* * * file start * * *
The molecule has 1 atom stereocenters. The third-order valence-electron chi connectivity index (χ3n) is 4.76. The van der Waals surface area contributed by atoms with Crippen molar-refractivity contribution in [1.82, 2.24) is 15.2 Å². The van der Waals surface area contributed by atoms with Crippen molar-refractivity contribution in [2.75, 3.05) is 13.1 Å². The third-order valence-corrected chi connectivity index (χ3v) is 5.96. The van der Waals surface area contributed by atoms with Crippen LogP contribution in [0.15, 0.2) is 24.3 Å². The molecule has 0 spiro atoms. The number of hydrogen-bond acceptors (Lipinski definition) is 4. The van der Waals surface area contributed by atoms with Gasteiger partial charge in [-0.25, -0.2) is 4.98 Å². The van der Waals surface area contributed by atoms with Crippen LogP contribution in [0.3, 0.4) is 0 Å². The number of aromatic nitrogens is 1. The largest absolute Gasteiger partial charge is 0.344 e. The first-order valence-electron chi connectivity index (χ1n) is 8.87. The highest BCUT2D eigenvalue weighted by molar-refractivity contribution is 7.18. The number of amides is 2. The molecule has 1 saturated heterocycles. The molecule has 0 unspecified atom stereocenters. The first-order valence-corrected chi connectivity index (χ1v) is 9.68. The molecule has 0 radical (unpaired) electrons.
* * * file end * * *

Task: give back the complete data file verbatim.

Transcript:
The molecule has 1 atom stereocenters. The third-order valence-electron chi connectivity index (χ3n) is 4.76. The van der Waals surface area contributed by atoms with Crippen molar-refractivity contribution in [1.82, 2.24) is 15.2 Å². The van der Waals surface area contributed by atoms with Crippen molar-refractivity contribution in [2.75, 3.05) is 13.1 Å². The third-order valence-corrected chi connectivity index (χ3v) is 5.96. The van der Waals surface area contributed by atoms with Crippen LogP contribution in [0.15, 0.2) is 24.3 Å². The molecule has 0 spiro atoms. The number of hydrogen-bond acceptors (Lipinski definition) is 4. The van der Waals surface area contributed by atoms with Gasteiger partial charge in [-0.25, -0.2) is 4.98 Å². The van der Waals surface area contributed by atoms with Crippen LogP contribution in [0.3, 0.4) is 0 Å². The number of aromatic nitrogens is 1. The largest absolute Gasteiger partial charge is 0.344 e. The first-order valence-electron chi connectivity index (χ1n) is 8.87. The highest BCUT2D eigenvalue weighted by molar-refractivity contribution is 7.18. The number of amides is 2. The molecule has 1 saturated heterocycles. The molecule has 0 unspecified atom stereocenters. The first-order valence-corrected chi connectivity index (χ1v) is 9.68. The molecule has 0 radical (unpaired) electrons.